“The people of Rockaway, Queens will never forget Homestead, Florida,” said Queens Borough President Helen M. Marshall to Councilwoman Judy Waldman during a conference call regarding the Hurricane Sandy Relief Drive that Councilwoman Waldman organized.
As soon as Councilwoman Judy Waldman learned about the destruction Hurricane Sandy had cause in the Northeast, she hurried to find ways in which Homestead could help the victims of the tragedy. In only ten days, with the help of volunteers and donations from hundreds of Homestead residents and businesses, Councilwoman Waldman was able to fill up a large truck with food, winter clothing and many other needed items.
“This community knows all too well what it feels like to have a hurricane create such devastation and to depend on the kindness of others. It was imperative for us to come together and help those affected in New York,” said Councilwoman Judy Waldman referring to Homestead’s own experience through Hurricane Andrew.
Homestead Police Chief Al Rolle, Emergency Manager Captain Ed Bowe, and head volunteer of the Hurricane Sandy Drive Bennie Butler also joined Councilwoman Waldman during the conference call with Queens Borough President Marshall.
Homestead Police Chief Al Rolle spoke to President Marshall about Homestead’s experience after Hurricane Andrew. “We were told it would take us five years to rebuild and 15 years later we were still rebuilding our city. I know there is still a lot of work ahead of you, but you are going to rebuild and you will rebuild even better,” said Chief Rolle.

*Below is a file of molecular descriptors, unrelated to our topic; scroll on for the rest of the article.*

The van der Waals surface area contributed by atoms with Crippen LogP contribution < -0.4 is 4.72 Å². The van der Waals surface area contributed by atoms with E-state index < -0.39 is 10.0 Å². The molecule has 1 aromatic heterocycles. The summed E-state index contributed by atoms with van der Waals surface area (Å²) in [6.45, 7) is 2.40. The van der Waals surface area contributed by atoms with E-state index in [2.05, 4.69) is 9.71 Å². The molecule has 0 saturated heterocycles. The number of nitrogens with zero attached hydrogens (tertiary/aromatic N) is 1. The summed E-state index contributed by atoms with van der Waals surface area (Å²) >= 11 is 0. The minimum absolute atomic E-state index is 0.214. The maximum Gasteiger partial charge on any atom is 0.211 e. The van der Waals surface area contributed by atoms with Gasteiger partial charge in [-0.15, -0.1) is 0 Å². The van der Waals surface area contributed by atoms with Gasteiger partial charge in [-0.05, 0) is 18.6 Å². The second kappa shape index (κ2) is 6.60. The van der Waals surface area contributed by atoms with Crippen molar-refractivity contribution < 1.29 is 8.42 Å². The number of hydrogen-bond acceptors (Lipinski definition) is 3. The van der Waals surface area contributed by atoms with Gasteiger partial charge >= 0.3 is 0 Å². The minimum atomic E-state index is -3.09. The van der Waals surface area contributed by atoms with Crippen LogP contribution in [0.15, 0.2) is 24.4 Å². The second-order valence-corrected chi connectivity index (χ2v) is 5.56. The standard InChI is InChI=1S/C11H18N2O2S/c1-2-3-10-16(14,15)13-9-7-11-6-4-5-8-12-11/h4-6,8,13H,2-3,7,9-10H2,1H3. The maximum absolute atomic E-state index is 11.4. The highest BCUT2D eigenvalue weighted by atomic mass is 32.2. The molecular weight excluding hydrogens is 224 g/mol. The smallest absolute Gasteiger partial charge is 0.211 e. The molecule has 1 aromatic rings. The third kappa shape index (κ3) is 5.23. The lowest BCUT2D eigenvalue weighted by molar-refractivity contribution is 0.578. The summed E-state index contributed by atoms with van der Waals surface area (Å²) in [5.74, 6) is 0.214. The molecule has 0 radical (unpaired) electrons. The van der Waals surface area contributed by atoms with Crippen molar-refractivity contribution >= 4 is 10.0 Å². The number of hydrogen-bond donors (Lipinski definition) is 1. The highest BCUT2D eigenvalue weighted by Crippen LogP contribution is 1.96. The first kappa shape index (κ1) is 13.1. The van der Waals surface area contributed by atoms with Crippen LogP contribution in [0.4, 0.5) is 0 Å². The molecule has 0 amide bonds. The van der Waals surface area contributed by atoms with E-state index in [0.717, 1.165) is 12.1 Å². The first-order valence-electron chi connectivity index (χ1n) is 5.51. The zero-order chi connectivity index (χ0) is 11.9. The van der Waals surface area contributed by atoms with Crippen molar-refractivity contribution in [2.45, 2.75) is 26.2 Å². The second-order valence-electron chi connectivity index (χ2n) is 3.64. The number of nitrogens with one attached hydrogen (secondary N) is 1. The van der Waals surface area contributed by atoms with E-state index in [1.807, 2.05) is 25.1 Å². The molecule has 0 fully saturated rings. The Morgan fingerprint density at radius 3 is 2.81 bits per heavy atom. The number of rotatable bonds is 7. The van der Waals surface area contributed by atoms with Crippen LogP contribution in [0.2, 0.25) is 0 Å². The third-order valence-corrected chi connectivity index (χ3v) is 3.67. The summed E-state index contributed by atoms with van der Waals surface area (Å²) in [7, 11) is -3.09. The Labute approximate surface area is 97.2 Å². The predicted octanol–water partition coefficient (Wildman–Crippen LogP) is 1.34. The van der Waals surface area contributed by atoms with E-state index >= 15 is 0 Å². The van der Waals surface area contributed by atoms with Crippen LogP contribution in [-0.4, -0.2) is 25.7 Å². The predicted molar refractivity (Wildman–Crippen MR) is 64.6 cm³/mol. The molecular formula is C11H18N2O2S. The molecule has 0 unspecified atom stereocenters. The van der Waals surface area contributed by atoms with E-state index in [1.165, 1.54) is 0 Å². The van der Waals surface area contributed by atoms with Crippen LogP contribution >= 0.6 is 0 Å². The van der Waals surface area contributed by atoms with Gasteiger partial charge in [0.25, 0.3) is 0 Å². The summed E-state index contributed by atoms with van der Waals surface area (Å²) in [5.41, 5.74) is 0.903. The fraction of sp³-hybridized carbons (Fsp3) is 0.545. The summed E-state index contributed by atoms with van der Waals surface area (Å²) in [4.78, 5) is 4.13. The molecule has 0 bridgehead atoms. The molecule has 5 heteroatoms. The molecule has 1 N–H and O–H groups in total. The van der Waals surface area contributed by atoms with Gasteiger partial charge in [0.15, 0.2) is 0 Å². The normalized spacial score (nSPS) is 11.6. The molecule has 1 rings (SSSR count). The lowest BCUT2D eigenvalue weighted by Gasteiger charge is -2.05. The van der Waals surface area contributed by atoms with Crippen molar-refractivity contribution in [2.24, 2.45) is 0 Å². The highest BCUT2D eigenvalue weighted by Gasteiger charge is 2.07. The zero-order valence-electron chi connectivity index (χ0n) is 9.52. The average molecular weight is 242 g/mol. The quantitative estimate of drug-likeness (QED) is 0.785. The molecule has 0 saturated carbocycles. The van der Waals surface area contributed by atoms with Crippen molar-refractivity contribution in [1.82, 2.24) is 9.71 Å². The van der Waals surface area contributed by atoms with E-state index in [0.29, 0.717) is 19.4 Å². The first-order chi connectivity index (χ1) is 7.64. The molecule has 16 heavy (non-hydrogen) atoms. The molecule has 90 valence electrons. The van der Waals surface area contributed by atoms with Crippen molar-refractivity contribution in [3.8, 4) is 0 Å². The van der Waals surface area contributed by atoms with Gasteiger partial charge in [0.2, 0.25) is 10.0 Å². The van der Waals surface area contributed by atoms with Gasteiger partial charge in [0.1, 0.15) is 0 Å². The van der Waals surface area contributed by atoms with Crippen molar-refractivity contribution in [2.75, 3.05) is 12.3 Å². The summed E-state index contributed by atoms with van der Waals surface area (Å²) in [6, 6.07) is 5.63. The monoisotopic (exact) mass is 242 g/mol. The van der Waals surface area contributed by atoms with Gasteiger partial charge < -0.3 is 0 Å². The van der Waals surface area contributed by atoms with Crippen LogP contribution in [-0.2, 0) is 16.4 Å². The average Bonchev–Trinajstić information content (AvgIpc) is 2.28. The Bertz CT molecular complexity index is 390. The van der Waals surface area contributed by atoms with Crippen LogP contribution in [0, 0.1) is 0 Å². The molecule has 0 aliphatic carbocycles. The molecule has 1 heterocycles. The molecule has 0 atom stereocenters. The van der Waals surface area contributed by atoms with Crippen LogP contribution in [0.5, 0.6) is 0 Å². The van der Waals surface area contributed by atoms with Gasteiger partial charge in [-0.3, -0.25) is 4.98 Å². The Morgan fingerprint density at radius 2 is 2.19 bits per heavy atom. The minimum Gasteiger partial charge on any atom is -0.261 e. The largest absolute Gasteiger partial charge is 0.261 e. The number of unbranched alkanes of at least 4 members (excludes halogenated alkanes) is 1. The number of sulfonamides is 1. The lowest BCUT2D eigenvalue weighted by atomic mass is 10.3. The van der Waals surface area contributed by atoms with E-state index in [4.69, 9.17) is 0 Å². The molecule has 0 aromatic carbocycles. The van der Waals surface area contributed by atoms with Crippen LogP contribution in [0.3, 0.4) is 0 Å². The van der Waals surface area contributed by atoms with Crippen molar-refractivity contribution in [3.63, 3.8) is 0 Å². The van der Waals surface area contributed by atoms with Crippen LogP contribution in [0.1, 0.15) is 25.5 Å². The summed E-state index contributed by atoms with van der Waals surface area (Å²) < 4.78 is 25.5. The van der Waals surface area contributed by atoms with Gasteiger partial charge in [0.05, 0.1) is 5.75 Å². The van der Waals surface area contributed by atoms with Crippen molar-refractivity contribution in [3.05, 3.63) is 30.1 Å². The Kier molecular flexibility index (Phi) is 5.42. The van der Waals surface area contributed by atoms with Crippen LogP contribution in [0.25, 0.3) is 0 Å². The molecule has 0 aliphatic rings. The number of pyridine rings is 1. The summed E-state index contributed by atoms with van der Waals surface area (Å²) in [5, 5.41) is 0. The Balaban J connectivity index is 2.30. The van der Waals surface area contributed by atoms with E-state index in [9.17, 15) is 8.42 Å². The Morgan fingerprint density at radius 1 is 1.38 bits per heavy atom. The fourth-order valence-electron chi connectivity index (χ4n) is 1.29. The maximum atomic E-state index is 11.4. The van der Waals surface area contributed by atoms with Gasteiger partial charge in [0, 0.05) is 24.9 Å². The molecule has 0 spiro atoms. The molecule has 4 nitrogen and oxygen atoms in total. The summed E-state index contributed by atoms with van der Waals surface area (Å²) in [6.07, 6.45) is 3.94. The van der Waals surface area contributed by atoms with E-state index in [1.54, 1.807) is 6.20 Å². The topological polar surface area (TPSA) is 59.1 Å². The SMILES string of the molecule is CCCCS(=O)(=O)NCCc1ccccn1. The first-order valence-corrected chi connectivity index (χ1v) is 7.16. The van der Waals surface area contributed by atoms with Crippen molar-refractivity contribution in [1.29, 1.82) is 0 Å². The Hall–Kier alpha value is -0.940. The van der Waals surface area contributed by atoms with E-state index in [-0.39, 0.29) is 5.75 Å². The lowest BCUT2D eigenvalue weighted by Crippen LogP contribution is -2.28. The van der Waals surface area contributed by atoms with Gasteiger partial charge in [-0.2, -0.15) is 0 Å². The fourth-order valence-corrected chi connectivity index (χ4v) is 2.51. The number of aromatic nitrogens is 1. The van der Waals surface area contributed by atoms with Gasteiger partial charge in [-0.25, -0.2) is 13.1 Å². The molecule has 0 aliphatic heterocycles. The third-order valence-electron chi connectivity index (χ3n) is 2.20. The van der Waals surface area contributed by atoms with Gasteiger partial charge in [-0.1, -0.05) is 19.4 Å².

Homestead’s Emergency Manager Captain Ed Bowe, a first responder during Hurricane Andrew, also shared words of encouragement. “You have a long haul ahead of you but you have the whole country behind you, including Homestead” said Captain Bowe.
The 53-foot long truck filled with donations from Homestead residents arrived in mid December to Rockaway, Queens, one of the areas most affected by Hurricane Sandy. “It was a big truck!” said President Marshall. “And we greatly appreciate your help. Americans are loving people and when you are in trouble they come out to help you.”
Councilwoman Waldman, with the help of Adrienne Griffitts, was able to secure the donation of the truck and its delivery from northAmerican Van Lines and Homestead Transfer and Storage. Donations also came from Congressman Jose Garcia, the Homestead-Miami Speedway, non-for-profit organization Farm Share, and Jose Camarillo, a Homestead resident and owner of local business SkyNet, who donated $5,000 that were used to buy food, clothing, blankets and other needed items.
Councilwoman Waldman knows the importance of offering help to those who have lost everything in a tragedy, as she relied in the kindness of strangers when Andrew swept through Homestead 20 years ago. The kindness that people showed towards one another and willingness to help strangers overcome this disaster left a lasting impression on the Councilwoman. Most Homestead residents subsisted for months on donations from strangers from all over the United States. This inspired her to originate the Kindness Awards during Andrew’s 10th Anniversary, as a way to recognize acts of kindness in times of need. It also prompted her to organize the Homestead Gives Back Hurricane Sandy Relief Drive.
“Homestead was forever changed by Hurricane Andrew and is still recognized for having survived this catastrophic event. We just celebrated our 20th anniversary and the recovery of our community, so it was our turn to support our fellow Americans in their time of need as was overwhelmingly done for our community during our darkest hour,” said Councilwoman Judy Waldman, who also organized a relief drive for Hurricane Charley in 2004.